It was the project some thought would never get built, but after seven years of starts and stops, developers officially broke ground on a 21-story mixed-use development at the corner Lake and Forest on Thursday.
The building will include 25,000 square feet of ground and second floor retail and commercial space with 270 apartments above. The joint venture between Chicago-based developers Golub & Company and national real estate company Wood Partners LLC also will replace a village-owned parking garage with a 588-space garage.
The project has taken many forms since the old grocery store and pancake restaurant property was purchased by developer Sertus Capital Partners, headed by Michael Glazier, for $9 million in 2006. The first proposal in 2007 would have built a 13-story 208-unit condo building and parking garage with 830 spaces.
Glazier said in 2008 that Sertus planned to break ground the following year or in early 2010, but in 2009, under pressure from the village, developers changed the proposal to develop a 19-story hotel and 488-space parking garage at the downtown location.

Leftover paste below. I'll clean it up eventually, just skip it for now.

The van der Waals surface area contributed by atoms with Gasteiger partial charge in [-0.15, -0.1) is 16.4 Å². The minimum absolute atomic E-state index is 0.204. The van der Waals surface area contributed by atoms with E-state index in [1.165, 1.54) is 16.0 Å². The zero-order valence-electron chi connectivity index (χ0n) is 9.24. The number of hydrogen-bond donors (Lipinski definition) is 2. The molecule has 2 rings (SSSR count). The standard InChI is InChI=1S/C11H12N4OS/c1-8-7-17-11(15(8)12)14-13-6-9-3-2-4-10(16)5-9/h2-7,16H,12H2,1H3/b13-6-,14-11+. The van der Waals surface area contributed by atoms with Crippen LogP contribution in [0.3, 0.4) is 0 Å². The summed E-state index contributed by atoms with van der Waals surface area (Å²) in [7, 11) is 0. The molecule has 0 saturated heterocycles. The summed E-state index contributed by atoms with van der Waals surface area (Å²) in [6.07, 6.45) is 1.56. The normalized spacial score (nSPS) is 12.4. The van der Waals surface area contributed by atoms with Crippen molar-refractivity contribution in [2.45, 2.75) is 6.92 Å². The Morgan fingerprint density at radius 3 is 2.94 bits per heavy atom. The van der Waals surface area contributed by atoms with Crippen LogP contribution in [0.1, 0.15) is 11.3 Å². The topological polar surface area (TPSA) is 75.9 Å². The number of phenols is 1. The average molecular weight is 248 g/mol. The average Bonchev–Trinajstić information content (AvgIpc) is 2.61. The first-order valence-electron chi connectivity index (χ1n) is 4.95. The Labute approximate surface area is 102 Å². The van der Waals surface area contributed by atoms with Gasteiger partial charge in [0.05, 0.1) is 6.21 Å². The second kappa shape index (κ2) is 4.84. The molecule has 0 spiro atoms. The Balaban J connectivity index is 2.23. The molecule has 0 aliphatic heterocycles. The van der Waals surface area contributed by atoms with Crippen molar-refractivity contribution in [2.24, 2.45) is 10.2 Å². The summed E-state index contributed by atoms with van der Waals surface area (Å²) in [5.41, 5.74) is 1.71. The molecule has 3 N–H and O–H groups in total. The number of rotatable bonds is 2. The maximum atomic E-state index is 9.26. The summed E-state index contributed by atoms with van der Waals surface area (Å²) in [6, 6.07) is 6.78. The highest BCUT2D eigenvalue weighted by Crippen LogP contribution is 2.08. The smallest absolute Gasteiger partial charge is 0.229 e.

That proposal changed again over the next few years to a 20-story 140-room hotel and 89-unit luxury condo development, but an economy weakened by the 2008 financial crash made financing scarce.
Unable to secure financing for the project, Glazier and Sertus returned in 2011 with the project that developers broke ground on Thursday.
Glazier, asked to discuss the history of the project at the groundbreaking, said he had no interest in “rehashing the past.”
Village President Anan Abu-Taleb praised the project and the development team, noting that it would bring nearly $100 million in private investment to Oak Park.
He said the project also sends the message to other developers that Oak Park “is open for business.”
“Breaking ground on Lake and Forest is a significant achievement for the entire team involved in the project for the last several years, and we are delighted this day has arrived,” Lee Golub, executive vice president of Golub & Company, said.
The project, expected to be completed and occupied by early 2016, will bring 400 residents to downtown. The $99 million project is projected to generate $1.3 million annually in property and sales taxes.